I found an exciting call to action on Index. Okay, not that exciting, but a call nonetheless. The New York Times ostensibly would like to know how we live in Hungary (and Poland), what we think of the ceaseless warmongering against the European Union at all that. I hastily clicked the specified link to share my impressions, but I found that the American paper is no longer all that interested.
Not to worry, I’ll have it out here, just in case New York Times contributors regularly read us here at Szalonna. Har har.
If this country wasn’t my homeland, but some foreign land where I happened to be staying in for a while – receiving my foreign wage packet from my foreign firm – I might actually find this quite amusing. However, as I am of here and find everything that happens here important, because this is where my grandparents are buried, and my friends, family, and I myself live, it is no joke at all.
There have always been problems, former governments and politicians were always light years away from perfection. However, what’s held sway in this country for the last eight years has changed my life in quite astonishing ways.
The country had barely started recovering from the effects of the recession when it inaugurated Fidesz. This didn’t happen unexpectedly, as the groundwork had been laid thoroughly. The establishment of a media empire (thanks, Simicska), sabotaging work in the Parliament, the successive waves of demonstrations – we’ll pay neither at the GP, nor for education – the perennial and fruitful efforts to ingratiate themselves with the brunt of trade union heads (series of strikes), the smear campaign wrought around a single decontextualised sentence from the Oszod speech, the docile demonstrators meekly weaponising kerbstones and setting cars alight, and the promise made to local authorities who’d by then assumed the hues of the party – by all means, do pile on the debts, when we wrest power back from the usurpers, will make it all right again – and the allience with the church all paid off in the end. Polling booths saw unprecedented traffic.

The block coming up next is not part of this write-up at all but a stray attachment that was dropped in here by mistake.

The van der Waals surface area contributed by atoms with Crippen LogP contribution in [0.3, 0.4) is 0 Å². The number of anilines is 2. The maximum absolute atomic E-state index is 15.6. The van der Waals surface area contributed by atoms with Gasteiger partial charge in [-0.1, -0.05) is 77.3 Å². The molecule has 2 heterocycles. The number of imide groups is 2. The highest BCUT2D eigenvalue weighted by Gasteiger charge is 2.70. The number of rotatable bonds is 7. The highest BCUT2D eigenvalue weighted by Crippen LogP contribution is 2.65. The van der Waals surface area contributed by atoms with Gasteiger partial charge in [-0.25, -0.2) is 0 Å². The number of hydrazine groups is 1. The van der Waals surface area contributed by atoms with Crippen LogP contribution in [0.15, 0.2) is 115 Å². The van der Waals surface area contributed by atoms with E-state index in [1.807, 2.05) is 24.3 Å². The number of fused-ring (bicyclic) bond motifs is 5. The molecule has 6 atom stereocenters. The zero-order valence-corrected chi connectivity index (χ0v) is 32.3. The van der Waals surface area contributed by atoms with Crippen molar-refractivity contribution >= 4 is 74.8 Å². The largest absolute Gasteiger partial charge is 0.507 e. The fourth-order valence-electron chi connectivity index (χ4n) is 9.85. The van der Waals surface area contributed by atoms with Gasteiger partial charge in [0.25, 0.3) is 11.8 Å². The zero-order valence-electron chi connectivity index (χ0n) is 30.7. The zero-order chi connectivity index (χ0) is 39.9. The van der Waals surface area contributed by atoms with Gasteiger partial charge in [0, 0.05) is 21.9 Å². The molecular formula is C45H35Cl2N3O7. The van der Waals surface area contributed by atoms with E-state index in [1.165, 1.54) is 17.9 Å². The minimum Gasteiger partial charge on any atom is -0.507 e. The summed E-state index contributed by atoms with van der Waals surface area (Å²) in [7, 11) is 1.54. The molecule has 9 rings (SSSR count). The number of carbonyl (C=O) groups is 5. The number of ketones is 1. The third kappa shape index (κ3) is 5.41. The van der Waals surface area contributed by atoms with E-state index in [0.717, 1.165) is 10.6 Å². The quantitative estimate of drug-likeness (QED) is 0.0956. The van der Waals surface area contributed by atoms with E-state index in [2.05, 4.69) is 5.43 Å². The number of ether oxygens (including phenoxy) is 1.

The diligent work began. Labour law got swiftly rewritten to appeal to foreign interests in search for cheap labour. They rewrote, or, more specifically, destroyed the Constitution and replaced it with a legal baseline which sanctions all this. As nothing is ever perfect, including this shambolic piece of work, they rewrite it with no compunction whenever they feel it necessary. They’ve also done their utmost to extend their control over the courts too, but found only partial success.
They had the population repay local authority debts, and managed to have simpler souls believe that this was some kind of benevolent act of theirs. They hounded the IMF out and took on much more expensive loand to finance the operation of the country. They took control of local authorities, revoked their independence, then divested them of all their wealth, took away all educational institutions while continuing to have local authorities finance them.
They took over schools too, aggregating them all under the auspices of a single, centralised, bloated Fidesz body. They took over sports clubs, supplanting professionals with their own henchmen. They extended state ownership to service providers, citing the interest of the Hungarian people as they did so. They adjusted the rental system of state-owned lands in a way that had the more valuable areas fall into the hands of their own men.